Difficult relationships, disheveled selves, past, present, shifting timelines- an engaging lyrical collection.

Publication Date: June 25, 2019

Biblioasis

The Bundy Secrets: Hidden Files on America’s Worst Serial Killer by Kevin M Sullivan

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Ted was  well-behaved, well-dressed, intelligent, and acted extremely proper at all times.

Growing up in Florida I still remember the day Bundy was executed in the electric chair as it was announced on a radio station I was listening to. I remember the dj telling a joke about there being a power bump because Bundy was on old sparky, certainly no one I knew was grieving. I go from thinking labeling such horrific murderers as monsters gives them too much power and removes them too far from humanity for us to attempt to understand them to feeling this has to be evil. There is information in this third and final book in Sullivan’s triology about Ted Bundy that I didn’t know. It makes sense that Liz was an anchor to his sanity, what remained of it anyway. I have to wonder why or how someone becomes Ted, with his urges? Do we study it, can it be explained, prevented? I don’t know, I really don’t know. Were there more victims? There certainly must be more we don’t know about Bundy than what we’re sure of. There are records of surveillance in this book, it starts off with Ted being followed. Such books serve a purpose, because when authors comb through the police records, victims testimony, interrogation of Bundy in the cases, speak to those who knew him well and those who just had a run in with him there is an extra pair of eyes that may well connect more dots, or find new evidence, make sense of the old.

This book really takes you knee deep into interviews, and what happened to his victims. It is horrifying, how can it not be, doubly so reading this as a mother? I cannot imagine what the families suffered in the aftermath, suffer still anymore than I can imagine the heartache his own family must face, friends who once trusted him. It’s terrifying how charming, educated, friendly he seemed to others. Why wouldn’t someone trust him, in all honesty, knowing so many felt he was always proper, sounded well-educated and looked like the sort of person we’re told to trust? It was as if there was this switch that turned off whatever was human inside of him. Where did his rage come from? Why one person and not another?  He seemed so blasé about everything he had done, though of course he didn’t want to talk about the victims, that would make them real people. I cannot get the thought out of my head of Bundy as predator, ‘observing people everywhere he went’. Not every stranger was fooled though, like the older bank teller who immediately thought he was a killer- why do some of us have the correct instinct and others of us fall for the act? Do our eyes trick our brain so much? These are just questions that hit me when I read anything about his sickening crimes.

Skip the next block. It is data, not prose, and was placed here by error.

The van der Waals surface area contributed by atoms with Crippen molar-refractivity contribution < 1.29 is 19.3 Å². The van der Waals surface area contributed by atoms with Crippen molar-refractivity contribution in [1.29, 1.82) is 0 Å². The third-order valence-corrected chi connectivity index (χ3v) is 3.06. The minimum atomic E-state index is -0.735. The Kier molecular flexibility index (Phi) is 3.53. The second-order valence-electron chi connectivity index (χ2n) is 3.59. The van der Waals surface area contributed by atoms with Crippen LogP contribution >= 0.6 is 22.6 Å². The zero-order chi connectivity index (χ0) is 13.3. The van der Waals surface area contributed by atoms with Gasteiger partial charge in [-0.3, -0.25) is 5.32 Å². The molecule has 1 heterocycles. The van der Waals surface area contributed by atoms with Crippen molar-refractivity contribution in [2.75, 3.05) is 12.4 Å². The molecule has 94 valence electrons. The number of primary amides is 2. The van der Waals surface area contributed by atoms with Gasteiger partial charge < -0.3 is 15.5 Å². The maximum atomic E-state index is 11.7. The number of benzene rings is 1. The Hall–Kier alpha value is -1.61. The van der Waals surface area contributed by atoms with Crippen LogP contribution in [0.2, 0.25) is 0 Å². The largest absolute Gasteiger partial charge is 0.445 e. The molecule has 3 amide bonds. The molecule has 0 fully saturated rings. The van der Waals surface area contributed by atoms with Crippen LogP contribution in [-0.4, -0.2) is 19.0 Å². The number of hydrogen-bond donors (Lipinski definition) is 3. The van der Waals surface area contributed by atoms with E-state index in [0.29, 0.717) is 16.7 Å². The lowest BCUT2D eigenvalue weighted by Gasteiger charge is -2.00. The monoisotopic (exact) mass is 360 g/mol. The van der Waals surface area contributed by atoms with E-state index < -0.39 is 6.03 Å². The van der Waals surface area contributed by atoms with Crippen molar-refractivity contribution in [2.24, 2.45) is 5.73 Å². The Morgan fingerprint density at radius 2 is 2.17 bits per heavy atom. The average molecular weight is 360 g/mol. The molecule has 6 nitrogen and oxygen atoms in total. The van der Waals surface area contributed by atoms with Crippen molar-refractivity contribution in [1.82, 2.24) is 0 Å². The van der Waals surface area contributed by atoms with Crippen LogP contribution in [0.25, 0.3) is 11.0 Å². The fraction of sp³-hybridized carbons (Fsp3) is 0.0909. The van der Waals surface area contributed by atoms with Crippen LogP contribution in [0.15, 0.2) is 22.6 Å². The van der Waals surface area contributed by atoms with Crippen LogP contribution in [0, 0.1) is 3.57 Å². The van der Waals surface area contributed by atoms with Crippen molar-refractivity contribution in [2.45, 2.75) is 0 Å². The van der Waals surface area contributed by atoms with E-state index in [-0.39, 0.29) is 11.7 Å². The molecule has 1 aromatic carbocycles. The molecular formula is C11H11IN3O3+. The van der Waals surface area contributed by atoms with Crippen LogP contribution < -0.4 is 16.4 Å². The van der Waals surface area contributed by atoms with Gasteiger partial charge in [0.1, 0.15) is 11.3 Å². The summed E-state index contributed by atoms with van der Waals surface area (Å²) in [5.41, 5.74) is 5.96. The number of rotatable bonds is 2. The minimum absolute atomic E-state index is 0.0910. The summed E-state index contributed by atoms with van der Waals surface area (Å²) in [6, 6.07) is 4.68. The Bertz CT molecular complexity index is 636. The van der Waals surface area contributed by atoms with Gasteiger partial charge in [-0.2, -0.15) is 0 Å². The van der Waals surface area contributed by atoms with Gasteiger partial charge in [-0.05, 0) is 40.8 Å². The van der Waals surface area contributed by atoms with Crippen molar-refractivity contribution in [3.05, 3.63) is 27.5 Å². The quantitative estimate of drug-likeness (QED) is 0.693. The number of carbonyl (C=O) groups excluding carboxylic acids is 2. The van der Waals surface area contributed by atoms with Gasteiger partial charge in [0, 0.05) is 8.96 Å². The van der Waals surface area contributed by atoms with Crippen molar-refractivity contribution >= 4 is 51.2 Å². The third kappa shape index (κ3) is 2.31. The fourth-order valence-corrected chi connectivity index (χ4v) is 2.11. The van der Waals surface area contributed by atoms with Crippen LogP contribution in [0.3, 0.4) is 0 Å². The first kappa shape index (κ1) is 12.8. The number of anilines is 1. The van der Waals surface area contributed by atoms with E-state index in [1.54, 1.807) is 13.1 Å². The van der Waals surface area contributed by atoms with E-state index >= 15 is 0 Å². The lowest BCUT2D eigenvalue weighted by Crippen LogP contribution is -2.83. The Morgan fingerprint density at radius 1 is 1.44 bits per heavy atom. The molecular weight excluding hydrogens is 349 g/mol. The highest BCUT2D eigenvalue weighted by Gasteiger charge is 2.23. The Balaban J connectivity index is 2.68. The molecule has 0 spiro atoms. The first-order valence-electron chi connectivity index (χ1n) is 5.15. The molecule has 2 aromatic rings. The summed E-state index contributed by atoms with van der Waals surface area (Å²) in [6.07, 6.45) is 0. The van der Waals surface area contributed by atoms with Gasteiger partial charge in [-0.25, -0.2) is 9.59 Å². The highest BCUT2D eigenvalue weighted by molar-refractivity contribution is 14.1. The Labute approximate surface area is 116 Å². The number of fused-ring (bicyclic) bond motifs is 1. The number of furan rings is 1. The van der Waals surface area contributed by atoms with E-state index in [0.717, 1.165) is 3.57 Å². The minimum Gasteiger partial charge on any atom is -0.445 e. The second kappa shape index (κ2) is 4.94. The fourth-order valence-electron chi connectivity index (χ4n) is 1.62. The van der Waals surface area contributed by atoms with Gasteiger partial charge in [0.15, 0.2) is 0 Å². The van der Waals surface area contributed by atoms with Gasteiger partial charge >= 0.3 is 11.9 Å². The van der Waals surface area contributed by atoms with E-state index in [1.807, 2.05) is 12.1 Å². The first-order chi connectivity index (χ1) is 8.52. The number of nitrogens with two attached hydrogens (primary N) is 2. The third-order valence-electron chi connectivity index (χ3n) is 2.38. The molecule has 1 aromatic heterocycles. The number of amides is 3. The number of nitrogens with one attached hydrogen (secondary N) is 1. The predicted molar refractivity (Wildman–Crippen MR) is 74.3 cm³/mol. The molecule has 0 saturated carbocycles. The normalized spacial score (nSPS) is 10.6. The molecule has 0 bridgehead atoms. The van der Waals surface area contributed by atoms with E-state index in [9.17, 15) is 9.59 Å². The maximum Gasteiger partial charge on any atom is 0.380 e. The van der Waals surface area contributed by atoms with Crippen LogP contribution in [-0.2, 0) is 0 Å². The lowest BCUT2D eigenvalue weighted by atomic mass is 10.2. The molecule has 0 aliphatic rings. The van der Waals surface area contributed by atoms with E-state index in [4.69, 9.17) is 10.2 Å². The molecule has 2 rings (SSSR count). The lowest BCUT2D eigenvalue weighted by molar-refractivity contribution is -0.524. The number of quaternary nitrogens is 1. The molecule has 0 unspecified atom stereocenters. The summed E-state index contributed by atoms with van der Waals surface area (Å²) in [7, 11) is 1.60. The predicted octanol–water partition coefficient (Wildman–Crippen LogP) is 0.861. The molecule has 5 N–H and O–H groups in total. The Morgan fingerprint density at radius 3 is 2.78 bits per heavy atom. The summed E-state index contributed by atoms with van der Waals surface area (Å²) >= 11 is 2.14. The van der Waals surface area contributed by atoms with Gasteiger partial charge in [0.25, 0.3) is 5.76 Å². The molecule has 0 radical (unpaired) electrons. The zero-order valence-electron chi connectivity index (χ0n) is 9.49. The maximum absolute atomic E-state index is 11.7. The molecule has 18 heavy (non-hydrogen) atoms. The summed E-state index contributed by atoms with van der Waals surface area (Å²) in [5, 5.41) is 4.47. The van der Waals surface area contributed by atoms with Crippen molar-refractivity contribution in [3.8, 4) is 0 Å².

The victims, let’s not forget the victims were people with lives, families and friends. Beautiful human beings who happened to attract Bundy’s attention through no fault of their own. Liz was his victim of a different sort too, but did he love her? Was he really capable of love, it seems she was more than a ‘cover’ to camouflage his blood-lust because again and again he turned to her. Was any part of him genuine? No one can act all the time, right? I cannot imagine having to face that the person you shared your life with, or given birth to is someone like Bundy.  “What did I miss, what is wrong with me that I didn’t see the signs?” There aren’t words to really describe the chaos that reigned in his wake, even today it lingers.

Kevin Sullivan’s book gives the reader the feeling of what it must have been like to piece together information from so many sources, trying to put it all together to tie Ted with his victims, the ones we know about anyway. In real life it isn’t all laid out in an orderly fashion and from the interviews to testimony and Ted’s own words it’s dizzying. Those who knew him best (if that were even possible) to strangers, many of their epiphanies came far later after he was caught and things added up from his presence in certain locations, to attempts at abductions and his nervous behaviors. This certainly speaks of years of research on the author’s part. Now I have to go read something else that reaffirms my faith in humanity.

Out Now  Published April 23, 2019

Wildblue Press

 

 

 

We Will Tell You Otherwise: Stories by Beth Mayer

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You have to count your blessings. Or pick your poison. And for God’s sake, not every single thing means some other terrible thing. But that I keep to myself.

This collection of stories by Beth Mayer will play with your emotions, is it dark? It can be, human behavior isn’t always pretty. It is moments of people at their best and worst. The very first story can break your heart as in Tell Me Something I Don’t Know a father tells us about his mother’s visit to give he and his wife a break, trying to get through the heavy days of their little boy Ethan’s chemo for his brain tumor. How do you grab happiness watching your child suffer, how do you break out of the fear that something worse is waiting around the corner?